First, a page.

You thought you’d felt it before. You were so sure of it. You said that’s what it was, you told people, as many people as you possibly could. You felt all those things you’d read in a dog-eared Jane Austen novel and it was the best you’d had, so it had to be it, right? But there was always something wrong, wasn’t there? But it was balanced out. It had to balance out.

Then something happened. Something that changed the way you see everything you’ve ever known. Somebody suddenly made you question everything you’d felt before them.

There is no combination of words in your vocabulary that can begin to explain the way you’re feeling. You could search the dictionary, cross reference with the thesaurus, but you still wouldn’t find it. There are those three words, of course. But they don’t seem enough. You’ve said them before, probably too many times and that’s made them lose their meaning, they’re too small now.

You could try listing the physical changes within you the moment you’re in their presence. The quickening pulse at their voice, the flipping stomach at their eyes, the breath catching in your lungs at their touch, the weakness in your knees from their kiss. But they’re just more clichés aren’t they? More words just regurgitated from a Hugh Grant movie.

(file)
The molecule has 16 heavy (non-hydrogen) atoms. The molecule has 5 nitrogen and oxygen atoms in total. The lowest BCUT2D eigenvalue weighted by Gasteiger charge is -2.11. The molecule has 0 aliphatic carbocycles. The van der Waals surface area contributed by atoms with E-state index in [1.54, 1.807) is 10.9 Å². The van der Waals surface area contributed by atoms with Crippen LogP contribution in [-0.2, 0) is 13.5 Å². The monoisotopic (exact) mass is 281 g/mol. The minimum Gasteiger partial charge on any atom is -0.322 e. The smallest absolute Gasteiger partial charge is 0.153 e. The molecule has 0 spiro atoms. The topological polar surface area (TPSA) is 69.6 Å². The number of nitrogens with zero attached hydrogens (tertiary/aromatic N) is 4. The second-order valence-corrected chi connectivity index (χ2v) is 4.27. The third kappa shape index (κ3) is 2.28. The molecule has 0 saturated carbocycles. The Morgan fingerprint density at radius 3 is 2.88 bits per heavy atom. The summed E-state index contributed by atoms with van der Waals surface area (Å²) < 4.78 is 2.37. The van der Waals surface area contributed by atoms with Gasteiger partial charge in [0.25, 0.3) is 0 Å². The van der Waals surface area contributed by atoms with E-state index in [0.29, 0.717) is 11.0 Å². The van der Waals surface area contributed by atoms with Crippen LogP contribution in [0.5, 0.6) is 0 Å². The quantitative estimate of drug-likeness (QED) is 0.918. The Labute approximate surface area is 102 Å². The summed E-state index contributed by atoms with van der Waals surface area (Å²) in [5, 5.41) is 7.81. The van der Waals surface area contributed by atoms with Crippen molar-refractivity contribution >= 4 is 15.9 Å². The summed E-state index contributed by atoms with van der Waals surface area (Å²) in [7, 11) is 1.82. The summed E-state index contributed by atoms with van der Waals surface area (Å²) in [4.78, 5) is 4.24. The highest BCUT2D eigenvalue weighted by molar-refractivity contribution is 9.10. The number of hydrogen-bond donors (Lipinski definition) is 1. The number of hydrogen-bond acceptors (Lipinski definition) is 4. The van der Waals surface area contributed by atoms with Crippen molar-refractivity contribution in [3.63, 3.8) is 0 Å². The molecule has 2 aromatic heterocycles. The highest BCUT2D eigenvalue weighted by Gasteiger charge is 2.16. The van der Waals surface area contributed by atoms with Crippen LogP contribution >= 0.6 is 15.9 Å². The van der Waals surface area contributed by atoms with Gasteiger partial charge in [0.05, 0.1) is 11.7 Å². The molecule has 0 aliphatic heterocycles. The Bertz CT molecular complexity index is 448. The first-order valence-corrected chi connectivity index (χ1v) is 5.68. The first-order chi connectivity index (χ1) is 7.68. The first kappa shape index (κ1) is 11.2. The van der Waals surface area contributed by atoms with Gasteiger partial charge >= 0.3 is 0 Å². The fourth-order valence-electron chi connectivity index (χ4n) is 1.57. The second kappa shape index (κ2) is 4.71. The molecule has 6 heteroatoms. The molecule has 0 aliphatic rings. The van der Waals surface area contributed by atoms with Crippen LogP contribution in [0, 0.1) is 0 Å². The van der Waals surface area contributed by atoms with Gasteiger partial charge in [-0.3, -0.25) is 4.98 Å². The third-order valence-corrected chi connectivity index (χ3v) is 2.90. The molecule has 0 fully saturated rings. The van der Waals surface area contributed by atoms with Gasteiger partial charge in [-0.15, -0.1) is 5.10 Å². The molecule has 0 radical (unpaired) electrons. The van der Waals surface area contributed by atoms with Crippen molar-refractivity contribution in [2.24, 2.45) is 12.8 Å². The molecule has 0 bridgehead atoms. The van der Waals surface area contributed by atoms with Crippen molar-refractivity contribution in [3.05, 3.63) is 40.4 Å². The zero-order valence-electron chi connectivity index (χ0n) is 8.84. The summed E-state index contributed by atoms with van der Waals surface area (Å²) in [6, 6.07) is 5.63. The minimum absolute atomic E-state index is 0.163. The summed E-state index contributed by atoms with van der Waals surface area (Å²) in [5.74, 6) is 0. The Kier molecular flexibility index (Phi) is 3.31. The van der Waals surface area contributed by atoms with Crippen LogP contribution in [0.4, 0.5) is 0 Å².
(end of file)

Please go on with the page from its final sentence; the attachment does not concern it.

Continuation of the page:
You’ve told them, many times, how difficult it is to find the words to explain this. They say they understand but you know they don’t really. Because nobody has ever felt the way you are feeling. That’s why the words don’t exist, because it is all completely new.

So maybe there will never be the words. None that really explain all this. And maybe that’s ok. Maybe you don’t need to be able to vocalise it perfectly for a change. Maybe the look in your eyes first thing in the morning and the song on your voice as you say their name and the catch of your breath when they touch you is enough. Maybe the clichés are ok.

Maybe love is supposed to be indescribable.
And maybe this just means it’s really it.

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